Most probably the last British monarch to be suckled by a wet nurse was George VI, the father of Elizabeth II. "Queen Victoria did not breastfeed any of her children, and evidence exists that wet nursing continued through Queen Victoria's reign and beyond (Rosen, 2008, para. 11), so Mary of Teck would have most probably employed wet nurses as well. However, "by 1900, the once highly organized wet-nursing profession was extinct" (Stevens, 2009, para. 16). Technology had simply put the wet nurse out of business: By 1912, rubber nipples were easy to clean, and cow's milk could be stored safely in an icebox (Stevens, 2009, para. 28). Thus, the Duchess of York, the former Lady Elizabeth Bowes Lyon, would not have needed to employ a wet nurse--nor could she necessarily find one by 1926--if she was unwilling or unable to breast feed her daughter herself. Elizabeth II had a nursery nanny and a nursemaid looked after her (Smith, 2012, pp.13-14). Both of these individuals could have fed Princess Elizabeth without employing a wet nurse. It wasn't until much later that medical science discovered that human breast milk furnished certain benefits that bottle feeding didn't give children.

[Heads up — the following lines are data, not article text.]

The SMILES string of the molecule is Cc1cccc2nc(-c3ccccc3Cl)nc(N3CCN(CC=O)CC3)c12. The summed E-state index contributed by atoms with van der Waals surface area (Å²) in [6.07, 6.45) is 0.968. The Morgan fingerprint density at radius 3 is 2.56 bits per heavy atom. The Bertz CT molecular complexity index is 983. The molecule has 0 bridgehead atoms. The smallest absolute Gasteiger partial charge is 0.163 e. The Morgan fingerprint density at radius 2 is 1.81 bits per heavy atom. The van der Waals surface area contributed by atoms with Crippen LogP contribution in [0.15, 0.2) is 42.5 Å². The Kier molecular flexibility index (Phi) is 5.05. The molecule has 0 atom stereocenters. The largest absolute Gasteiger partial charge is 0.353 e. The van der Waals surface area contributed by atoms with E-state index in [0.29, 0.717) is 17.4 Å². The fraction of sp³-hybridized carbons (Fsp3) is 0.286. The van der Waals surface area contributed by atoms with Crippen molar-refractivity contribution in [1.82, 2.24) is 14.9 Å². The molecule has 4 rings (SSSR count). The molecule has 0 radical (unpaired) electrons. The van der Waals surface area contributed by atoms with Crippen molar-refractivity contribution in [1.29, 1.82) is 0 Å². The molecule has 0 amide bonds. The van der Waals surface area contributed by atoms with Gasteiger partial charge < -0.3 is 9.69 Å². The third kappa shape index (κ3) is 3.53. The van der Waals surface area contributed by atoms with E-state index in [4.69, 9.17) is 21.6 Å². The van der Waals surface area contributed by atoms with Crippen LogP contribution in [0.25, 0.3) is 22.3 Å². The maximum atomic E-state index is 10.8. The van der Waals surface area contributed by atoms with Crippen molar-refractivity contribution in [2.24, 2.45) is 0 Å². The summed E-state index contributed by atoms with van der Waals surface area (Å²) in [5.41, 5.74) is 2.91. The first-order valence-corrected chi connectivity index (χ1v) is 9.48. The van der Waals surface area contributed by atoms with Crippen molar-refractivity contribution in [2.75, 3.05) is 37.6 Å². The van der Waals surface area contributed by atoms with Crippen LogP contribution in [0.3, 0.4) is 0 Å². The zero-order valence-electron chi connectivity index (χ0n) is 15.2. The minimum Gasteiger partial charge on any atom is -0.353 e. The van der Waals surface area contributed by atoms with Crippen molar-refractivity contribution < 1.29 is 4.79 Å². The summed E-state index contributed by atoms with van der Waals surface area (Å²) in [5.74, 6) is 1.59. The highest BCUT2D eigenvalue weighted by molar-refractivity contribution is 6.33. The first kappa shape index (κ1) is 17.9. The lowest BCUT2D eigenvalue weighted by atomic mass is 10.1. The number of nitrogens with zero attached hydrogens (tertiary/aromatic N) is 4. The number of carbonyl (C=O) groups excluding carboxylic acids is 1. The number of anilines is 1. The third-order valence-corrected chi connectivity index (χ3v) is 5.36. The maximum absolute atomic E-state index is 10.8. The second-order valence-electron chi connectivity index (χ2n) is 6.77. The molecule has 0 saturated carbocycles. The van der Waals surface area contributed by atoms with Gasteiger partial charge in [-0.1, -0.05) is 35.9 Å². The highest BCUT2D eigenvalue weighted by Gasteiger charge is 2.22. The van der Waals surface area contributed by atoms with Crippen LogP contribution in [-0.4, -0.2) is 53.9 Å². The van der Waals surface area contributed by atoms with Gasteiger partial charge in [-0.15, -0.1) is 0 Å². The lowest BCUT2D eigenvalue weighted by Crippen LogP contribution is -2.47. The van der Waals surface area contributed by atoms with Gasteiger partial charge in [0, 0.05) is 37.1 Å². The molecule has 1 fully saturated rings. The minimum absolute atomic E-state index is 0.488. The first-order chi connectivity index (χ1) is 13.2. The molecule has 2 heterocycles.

Rosen, B. (2008, August 11). Wet-nursing in Victorian England. Victorian History. Retrieved from http://vichist.blogspot.com/2008/08/wet-...
Smith, S. B. (2012). Elizabeth the Queen. Random House, pp.14-15. Retrieved from Amazon.com
Stevens, Emily E., Portrick, T. E., & Rickler A. (2009). A history of infant feeding. Journal of Perinatal Education. 18(2)L 32-39. Retrieved from http://www.ncbi.nlm.nih.gov/pmc/articles...